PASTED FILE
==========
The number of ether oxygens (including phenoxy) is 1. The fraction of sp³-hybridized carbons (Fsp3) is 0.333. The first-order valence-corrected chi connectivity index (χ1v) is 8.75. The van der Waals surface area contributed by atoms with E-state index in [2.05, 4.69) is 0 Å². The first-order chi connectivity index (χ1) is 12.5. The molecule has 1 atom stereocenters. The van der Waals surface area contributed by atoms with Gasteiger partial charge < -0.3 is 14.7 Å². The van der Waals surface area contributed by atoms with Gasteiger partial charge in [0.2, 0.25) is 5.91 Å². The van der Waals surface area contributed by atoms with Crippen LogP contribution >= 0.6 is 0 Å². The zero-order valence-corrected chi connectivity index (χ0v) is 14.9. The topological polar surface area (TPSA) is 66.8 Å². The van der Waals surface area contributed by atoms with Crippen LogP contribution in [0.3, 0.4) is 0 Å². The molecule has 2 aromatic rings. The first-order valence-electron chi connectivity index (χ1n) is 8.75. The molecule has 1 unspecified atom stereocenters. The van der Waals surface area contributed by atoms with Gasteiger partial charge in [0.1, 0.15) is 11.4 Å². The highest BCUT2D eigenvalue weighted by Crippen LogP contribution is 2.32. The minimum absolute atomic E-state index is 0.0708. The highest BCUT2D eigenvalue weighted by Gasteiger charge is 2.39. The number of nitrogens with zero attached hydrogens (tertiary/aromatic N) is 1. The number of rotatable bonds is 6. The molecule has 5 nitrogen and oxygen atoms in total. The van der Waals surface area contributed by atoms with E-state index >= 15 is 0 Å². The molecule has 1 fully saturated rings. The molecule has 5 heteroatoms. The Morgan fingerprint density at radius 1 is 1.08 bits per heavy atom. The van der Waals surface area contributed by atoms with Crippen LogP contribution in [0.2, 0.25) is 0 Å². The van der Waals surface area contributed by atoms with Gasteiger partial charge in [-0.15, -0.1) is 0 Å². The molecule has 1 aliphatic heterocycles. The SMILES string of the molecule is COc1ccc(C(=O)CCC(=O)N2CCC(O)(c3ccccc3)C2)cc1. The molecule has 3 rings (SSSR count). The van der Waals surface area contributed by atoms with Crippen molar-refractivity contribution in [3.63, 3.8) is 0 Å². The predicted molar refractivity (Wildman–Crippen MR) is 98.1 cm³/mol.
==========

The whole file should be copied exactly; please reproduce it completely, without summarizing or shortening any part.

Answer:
The number of ether oxygens (including phenoxy) is 1. The fraction of sp³-hybridized carbons (Fsp3) is 0.333. The first-order valence-corrected chi connectivity index (χ1v) is 8.75. The van der Waals surface area contributed by atoms with E-state index in [2.05, 4.69) is 0 Å². The first-order chi connectivity index (χ1) is 12.5. The molecule has 1 atom stereocenters. The van der Waals surface area contributed by atoms with Gasteiger partial charge < -0.3 is 14.7 Å². The van der Waals surface area contributed by atoms with Gasteiger partial charge in [0.2, 0.25) is 5.91 Å². The van der Waals surface area contributed by atoms with Crippen LogP contribution >= 0.6 is 0 Å². The zero-order valence-corrected chi connectivity index (χ0v) is 14.9. The topological polar surface area (TPSA) is 66.8 Å². The van der Waals surface area contributed by atoms with Crippen LogP contribution in [0.3, 0.4) is 0 Å². The molecule has 2 aromatic rings. The first-order valence-electron chi connectivity index (χ1n) is 8.75. The molecule has 1 unspecified atom stereocenters. The van der Waals surface area contributed by atoms with Gasteiger partial charge in [0.1, 0.15) is 11.4 Å². The highest BCUT2D eigenvalue weighted by Crippen LogP contribution is 2.32. The minimum absolute atomic E-state index is 0.0708. The highest BCUT2D eigenvalue weighted by Gasteiger charge is 2.39. The number of nitrogens with zero attached hydrogens (tertiary/aromatic N) is 1. The number of rotatable bonds is 6. The molecule has 5 nitrogen and oxygen atoms in total. The van der Waals surface area contributed by atoms with E-state index >= 15 is 0 Å². The molecule has 1 fully saturated rings. The molecule has 5 heteroatoms. The Morgan fingerprint density at radius 1 is 1.08 bits per heavy atom. The van der Waals surface area contributed by atoms with Crippen LogP contribution in [0.2, 0.25) is 0 Å². The van der Waals surface area contributed by atoms with Gasteiger partial charge in [-0.15, -0.1) is 0 Å². The molecule has 1 aliphatic heterocycles. The SMILES string of the molecule is COc1ccc(C(=O)CCC(=O)N2CCC(O)(c3ccccc3)C2)cc1. The molecule has 3 rings (SSSR count). The van der Waals surface area contributed by atoms with Crippen molar-refractivity contribution in [3.63, 3.8) is 0 Å². The predicted molar refractivity (Wildman–Crippen MR) is 98.1 cm³/mol.